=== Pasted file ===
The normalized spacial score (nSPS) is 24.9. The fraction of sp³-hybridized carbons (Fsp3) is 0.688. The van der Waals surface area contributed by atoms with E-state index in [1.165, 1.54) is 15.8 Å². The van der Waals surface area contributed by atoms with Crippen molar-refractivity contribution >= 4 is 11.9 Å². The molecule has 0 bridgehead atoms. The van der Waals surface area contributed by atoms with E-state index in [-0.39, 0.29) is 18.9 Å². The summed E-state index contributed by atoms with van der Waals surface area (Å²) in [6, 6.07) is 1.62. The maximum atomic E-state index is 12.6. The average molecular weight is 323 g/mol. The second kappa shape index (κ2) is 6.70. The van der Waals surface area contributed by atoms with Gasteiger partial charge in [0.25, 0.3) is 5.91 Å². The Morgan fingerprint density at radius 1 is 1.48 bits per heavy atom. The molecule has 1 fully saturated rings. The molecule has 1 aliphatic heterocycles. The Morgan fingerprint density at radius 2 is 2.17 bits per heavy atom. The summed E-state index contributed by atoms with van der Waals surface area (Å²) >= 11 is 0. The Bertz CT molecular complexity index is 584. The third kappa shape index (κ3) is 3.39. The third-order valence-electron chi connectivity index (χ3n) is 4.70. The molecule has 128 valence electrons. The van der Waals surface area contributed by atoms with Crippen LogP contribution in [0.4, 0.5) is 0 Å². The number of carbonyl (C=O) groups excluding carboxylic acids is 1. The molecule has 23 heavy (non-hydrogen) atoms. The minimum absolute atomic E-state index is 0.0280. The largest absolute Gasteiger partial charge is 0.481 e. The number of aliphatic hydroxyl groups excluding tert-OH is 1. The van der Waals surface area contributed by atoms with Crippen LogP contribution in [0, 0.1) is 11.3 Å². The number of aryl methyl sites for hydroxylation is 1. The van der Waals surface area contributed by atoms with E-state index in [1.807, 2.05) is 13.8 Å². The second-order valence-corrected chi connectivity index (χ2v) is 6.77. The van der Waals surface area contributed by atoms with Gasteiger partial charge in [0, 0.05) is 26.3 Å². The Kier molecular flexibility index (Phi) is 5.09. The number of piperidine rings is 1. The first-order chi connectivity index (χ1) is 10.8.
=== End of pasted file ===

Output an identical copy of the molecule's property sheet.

The normalized spacial score (nSPS) is 24.9. The fraction of sp³-hybridized carbons (Fsp3) is 0.688. The van der Waals surface area contributed by atoms with E-state index in [1.165, 1.54) is 15.8 Å². The van der Waals surface area contributed by atoms with Crippen molar-refractivity contribution >= 4 is 11.9 Å². The molecule has 0 bridgehead atoms. The van der Waals surface area contributed by atoms with E-state index in [-0.39, 0.29) is 18.9 Å². The summed E-state index contributed by atoms with van der Waals surface area (Å²) in [6, 6.07) is 1.62. The maximum atomic E-state index is 12.6. The average molecular weight is 323 g/mol. The second kappa shape index (κ2) is 6.70. The van der Waals surface area contributed by atoms with Gasteiger partial charge in [0.25, 0.3) is 5.91 Å². The Morgan fingerprint density at radius 1 is 1.48 bits per heavy atom. The molecule has 1 fully saturated rings. The molecule has 1 aliphatic heterocycles. The Morgan fingerprint density at radius 2 is 2.17 bits per heavy atom. The summed E-state index contributed by atoms with van der Waals surface area (Å²) >= 11 is 0. The Bertz CT molecular complexity index is 584. The third kappa shape index (κ3) is 3.39. The third-order valence-electron chi connectivity index (χ3n) is 4.70. The molecule has 128 valence electrons. The van der Waals surface area contributed by atoms with Crippen LogP contribution in [0.4, 0.5) is 0 Å². The number of carbonyl (C=O) groups excluding carboxylic acids is 1. The molecule has 23 heavy (non-hydrogen) atoms. The minimum absolute atomic E-state index is 0.0280. The largest absolute Gasteiger partial charge is 0.481 e. The number of aliphatic hydroxyl groups excluding tert-OH is 1. The van der Waals surface area contributed by atoms with Crippen LogP contribution in [0, 0.1) is 11.3 Å². The number of aryl methyl sites for hydroxylation is 1. The van der Waals surface area contributed by atoms with E-state index in [1.807, 2.05) is 13.8 Å². The second-order valence-corrected chi connectivity index (χ2v) is 6.77. The van der Waals surface area contributed by atoms with Gasteiger partial charge in [0, 0.05) is 26.3 Å². The Kier molecular flexibility index (Phi) is 5.09. The number of piperidine rings is 1. The first-order chi connectivity index (χ1) is 10.8.